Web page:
Think before lighting fireworks
It’s fireworks season again. And again, fire officials are warning everyone to be careful when using them.
It’s not rocket science people! Valencia County and the rest of the state is dry, and it’s just not a smart move to light fireworks.
Last week, the Valencia County Commission held an emergency meeting after Gov. Susana Martinez implored county and local governing bodies to ban certain types of fireworks. Thankfully, the commission took notice and passed a proclamation banning the sale or use of aerial and ground audible devices and display fireworks.
According to the proclamation, display fireworks are defined as devices aimed for commercial displays to create visible or audible effects through combustion, deflagration or burning quickly before releasing sparks or detonation.
These fireworks include firecrackers holding more than 130 milligrams of explosive material, aerial shells with more than 40 grams of chemical materials intended for lift charge and any other items exceeding the limit for allowable fireworks.
The fireworks that are allowed to be sold or used must be ignited on a paved or barren area with a readily accessible source of water. And if you have to light fireworks this year, only cone fountains, crackling devices, cylindrical fountains, flitter sparklers, ground spinners, illuminating torches, toy smoke devices, wheels and mine fireworks are allowed in the unincorporated areas of the county.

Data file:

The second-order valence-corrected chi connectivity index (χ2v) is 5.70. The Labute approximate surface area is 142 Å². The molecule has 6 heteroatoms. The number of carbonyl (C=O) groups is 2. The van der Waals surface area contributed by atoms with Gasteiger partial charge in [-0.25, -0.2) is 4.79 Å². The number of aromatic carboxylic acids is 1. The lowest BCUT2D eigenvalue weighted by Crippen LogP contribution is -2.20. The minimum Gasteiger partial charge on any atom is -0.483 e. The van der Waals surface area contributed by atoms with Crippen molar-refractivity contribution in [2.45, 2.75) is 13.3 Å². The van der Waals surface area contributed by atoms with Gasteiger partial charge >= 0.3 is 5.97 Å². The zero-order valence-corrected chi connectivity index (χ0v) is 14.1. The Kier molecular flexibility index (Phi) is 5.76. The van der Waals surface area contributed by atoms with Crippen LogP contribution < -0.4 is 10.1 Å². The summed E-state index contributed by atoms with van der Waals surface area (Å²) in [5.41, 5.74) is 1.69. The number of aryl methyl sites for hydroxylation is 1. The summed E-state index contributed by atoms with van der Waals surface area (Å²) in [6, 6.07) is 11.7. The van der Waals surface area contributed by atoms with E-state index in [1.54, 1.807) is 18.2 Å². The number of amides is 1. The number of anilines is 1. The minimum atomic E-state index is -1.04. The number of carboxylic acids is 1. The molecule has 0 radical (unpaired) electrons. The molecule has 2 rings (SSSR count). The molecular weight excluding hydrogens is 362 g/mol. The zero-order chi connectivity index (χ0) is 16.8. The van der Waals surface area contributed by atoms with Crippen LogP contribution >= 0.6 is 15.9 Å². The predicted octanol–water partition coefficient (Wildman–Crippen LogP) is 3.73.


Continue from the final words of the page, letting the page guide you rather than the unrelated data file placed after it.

In most municipalities in the county, firework ordinances have already been adopted years ago. Most of them don’t allow fireworks that shoot more than 10 feet in the air.
This is an important folks. Our properties and our lives are at stake here. Why take a chance of burning up someone’s home for a few measly seconds of fun? It’s not worth the risk.
Last year, the governor asked the Legislature to pass a bill that would allow her to take action and ban all fireworks if needed. Because the bill failed, so did our hope that New Mexico won’t burn down due to the recklessness of fireworks.
We urge everyone to go to the public fireworks displays this year — on Saturday, June 30, in Belen, and on the Fourth of July in Los Lunas — instead of lighting your own.
We need to do more to make sure that we are all safe, and we hope that this issue won’t end. We urge our local representatives to lead the charge and try again at next year’s legislative session.